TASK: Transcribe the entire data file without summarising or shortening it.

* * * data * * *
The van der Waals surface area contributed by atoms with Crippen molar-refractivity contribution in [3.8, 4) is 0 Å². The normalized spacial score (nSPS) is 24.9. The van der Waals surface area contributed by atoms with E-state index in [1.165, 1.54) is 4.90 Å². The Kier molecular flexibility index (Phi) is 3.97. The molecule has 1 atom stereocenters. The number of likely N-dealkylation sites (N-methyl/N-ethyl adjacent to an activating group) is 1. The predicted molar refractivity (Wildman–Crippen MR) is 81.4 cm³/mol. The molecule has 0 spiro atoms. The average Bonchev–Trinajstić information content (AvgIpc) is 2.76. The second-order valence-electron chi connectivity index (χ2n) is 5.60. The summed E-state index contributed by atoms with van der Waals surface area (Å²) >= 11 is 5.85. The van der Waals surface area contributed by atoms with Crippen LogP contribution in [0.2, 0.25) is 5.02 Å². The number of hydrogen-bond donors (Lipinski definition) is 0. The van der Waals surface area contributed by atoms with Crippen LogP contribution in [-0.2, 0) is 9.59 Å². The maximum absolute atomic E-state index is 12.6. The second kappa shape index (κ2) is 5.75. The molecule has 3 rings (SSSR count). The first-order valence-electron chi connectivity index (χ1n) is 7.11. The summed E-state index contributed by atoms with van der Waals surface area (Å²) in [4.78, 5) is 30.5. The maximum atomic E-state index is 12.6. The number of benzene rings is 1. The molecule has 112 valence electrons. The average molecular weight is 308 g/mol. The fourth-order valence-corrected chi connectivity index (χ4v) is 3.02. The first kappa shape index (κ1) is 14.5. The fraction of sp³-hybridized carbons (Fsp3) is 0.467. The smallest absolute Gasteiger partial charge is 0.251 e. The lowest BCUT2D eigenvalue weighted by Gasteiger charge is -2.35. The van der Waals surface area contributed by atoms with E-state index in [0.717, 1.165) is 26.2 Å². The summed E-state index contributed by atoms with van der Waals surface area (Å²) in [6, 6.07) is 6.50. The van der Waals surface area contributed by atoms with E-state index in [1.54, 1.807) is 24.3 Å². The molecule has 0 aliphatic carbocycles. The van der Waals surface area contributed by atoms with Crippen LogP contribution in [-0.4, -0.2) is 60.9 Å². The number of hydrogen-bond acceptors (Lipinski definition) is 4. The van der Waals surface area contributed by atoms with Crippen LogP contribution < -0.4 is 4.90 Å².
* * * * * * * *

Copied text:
The van der Waals surface area contributed by atoms with Crippen molar-refractivity contribution in [3.8, 4) is 0 Å². The normalized spacial score (nSPS) is 24.9. The van der Waals surface area contributed by atoms with E-state index in [1.165, 1.54) is 4.90 Å². The Kier molecular flexibility index (Phi) is 3.97. The molecule has 1 atom stereocenters. The number of likely N-dealkylation sites (N-methyl/N-ethyl adjacent to an activating group) is 1. The predicted molar refractivity (Wildman–Crippen MR) is 81.4 cm³/mol. The molecule has 0 spiro atoms. The average Bonchev–Trinajstić information content (AvgIpc) is 2.76. The second-order valence-electron chi connectivity index (χ2n) is 5.60. The summed E-state index contributed by atoms with van der Waals surface area (Å²) >= 11 is 5.85. The van der Waals surface area contributed by atoms with Crippen LogP contribution in [0.2, 0.25) is 5.02 Å². The number of hydrogen-bond donors (Lipinski definition) is 0. The van der Waals surface area contributed by atoms with Crippen LogP contribution in [-0.2, 0) is 9.59 Å². The maximum absolute atomic E-state index is 12.6. The second kappa shape index (κ2) is 5.75. The molecule has 3 rings (SSSR count). The first-order valence-electron chi connectivity index (χ1n) is 7.11. The summed E-state index contributed by atoms with van der Waals surface area (Å²) in [4.78, 5) is 30.5. The maximum atomic E-state index is 12.6. The number of benzene rings is 1. The molecule has 112 valence electrons. The average molecular weight is 308 g/mol. The fourth-order valence-corrected chi connectivity index (χ4v) is 3.02. The first kappa shape index (κ1) is 14.5. The fraction of sp³-hybridized carbons (Fsp3) is 0.467. The smallest absolute Gasteiger partial charge is 0.251 e. The lowest BCUT2D eigenvalue weighted by Gasteiger charge is -2.35. The van der Waals surface area contributed by atoms with E-state index in [0.717, 1.165) is 26.2 Å². The summed E-state index contributed by atoms with van der Waals surface area (Å²) in [6, 6.07) is 6.50. The van der Waals surface area contributed by atoms with E-state index in [1.54, 1.807) is 24.3 Å². The molecule has 0 aliphatic carbocycles. The van der Waals surface area contributed by atoms with Crippen LogP contribution in [-0.4, -0.2) is 60.9 Å². The number of hydrogen-bond acceptors (Lipinski definition) is 4. The van der Waals surface area contributed by atoms with Crippen LogP contribution < -0.4 is 4.90 Å².